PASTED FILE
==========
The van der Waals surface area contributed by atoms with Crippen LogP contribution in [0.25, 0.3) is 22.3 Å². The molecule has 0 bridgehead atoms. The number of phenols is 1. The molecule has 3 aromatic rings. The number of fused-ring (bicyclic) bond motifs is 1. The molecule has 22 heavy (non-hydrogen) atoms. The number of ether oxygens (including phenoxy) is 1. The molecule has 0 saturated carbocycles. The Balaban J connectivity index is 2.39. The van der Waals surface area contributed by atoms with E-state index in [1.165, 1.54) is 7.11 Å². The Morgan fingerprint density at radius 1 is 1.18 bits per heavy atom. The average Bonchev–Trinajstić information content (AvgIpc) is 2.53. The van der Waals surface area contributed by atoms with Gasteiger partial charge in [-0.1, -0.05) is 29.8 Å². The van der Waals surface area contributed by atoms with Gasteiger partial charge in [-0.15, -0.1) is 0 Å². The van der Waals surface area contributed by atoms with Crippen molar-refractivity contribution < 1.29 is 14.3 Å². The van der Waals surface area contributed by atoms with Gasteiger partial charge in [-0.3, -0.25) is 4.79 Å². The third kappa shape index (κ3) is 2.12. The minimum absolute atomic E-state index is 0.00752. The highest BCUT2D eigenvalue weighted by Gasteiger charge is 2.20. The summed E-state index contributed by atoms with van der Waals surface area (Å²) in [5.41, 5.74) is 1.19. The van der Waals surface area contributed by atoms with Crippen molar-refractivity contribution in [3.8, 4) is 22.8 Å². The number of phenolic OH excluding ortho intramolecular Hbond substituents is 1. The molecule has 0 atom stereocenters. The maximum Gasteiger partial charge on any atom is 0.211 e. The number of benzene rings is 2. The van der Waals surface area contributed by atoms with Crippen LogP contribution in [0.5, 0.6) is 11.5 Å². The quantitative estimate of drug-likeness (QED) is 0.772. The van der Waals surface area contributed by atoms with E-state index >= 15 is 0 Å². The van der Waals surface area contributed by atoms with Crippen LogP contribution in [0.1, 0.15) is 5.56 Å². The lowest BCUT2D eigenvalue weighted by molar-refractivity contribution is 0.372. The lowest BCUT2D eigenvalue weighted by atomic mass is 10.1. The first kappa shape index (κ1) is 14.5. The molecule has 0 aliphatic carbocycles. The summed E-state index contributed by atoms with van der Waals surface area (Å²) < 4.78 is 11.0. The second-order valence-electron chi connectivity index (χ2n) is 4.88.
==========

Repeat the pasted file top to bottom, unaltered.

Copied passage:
The van der Waals surface area contributed by atoms with Crippen LogP contribution in [0.25, 0.3) is 22.3 Å². The molecule has 0 bridgehead atoms. The number of phenols is 1. The molecule has 3 aromatic rings. The number of fused-ring (bicyclic) bond motifs is 1. The molecule has 22 heavy (non-hydrogen) atoms. The number of ether oxygens (including phenoxy) is 1. The molecule has 0 saturated carbocycles. The Balaban J connectivity index is 2.39. The van der Waals surface area contributed by atoms with E-state index in [1.165, 1.54) is 7.11 Å². The Morgan fingerprint density at radius 1 is 1.18 bits per heavy atom. The average Bonchev–Trinajstić information content (AvgIpc) is 2.53. The van der Waals surface area contributed by atoms with Gasteiger partial charge in [-0.1, -0.05) is 29.8 Å². The van der Waals surface area contributed by atoms with Gasteiger partial charge in [-0.15, -0.1) is 0 Å². The van der Waals surface area contributed by atoms with Crippen molar-refractivity contribution < 1.29 is 14.3 Å². The van der Waals surface area contributed by atoms with Gasteiger partial charge in [-0.3, -0.25) is 4.79 Å². The third kappa shape index (κ3) is 2.12. The minimum absolute atomic E-state index is 0.00752. The highest BCUT2D eigenvalue weighted by Gasteiger charge is 2.20. The summed E-state index contributed by atoms with van der Waals surface area (Å²) in [5.41, 5.74) is 1.19. The van der Waals surface area contributed by atoms with Crippen molar-refractivity contribution in [3.8, 4) is 22.8 Å². The number of phenolic OH excluding ortho intramolecular Hbond substituents is 1. The molecule has 0 atom stereocenters. The maximum Gasteiger partial charge on any atom is 0.211 e. The number of benzene rings is 2. The van der Waals surface area contributed by atoms with Crippen LogP contribution in [0.5, 0.6) is 11.5 Å². The quantitative estimate of drug-likeness (QED) is 0.772. The van der Waals surface area contributed by atoms with E-state index >= 15 is 0 Å². The van der Waals surface area contributed by atoms with Crippen LogP contribution in [0.1, 0.15) is 5.56 Å². The lowest BCUT2D eigenvalue weighted by molar-refractivity contribution is 0.372. The lowest BCUT2D eigenvalue weighted by atomic mass is 10.1. The first kappa shape index (κ1) is 14.5. The molecule has 0 aliphatic carbocycles. The summed E-state index contributed by atoms with van der Waals surface area (Å²) < 4.78 is 11.0. The second-order valence-electron chi connectivity index (χ2n) is 4.88.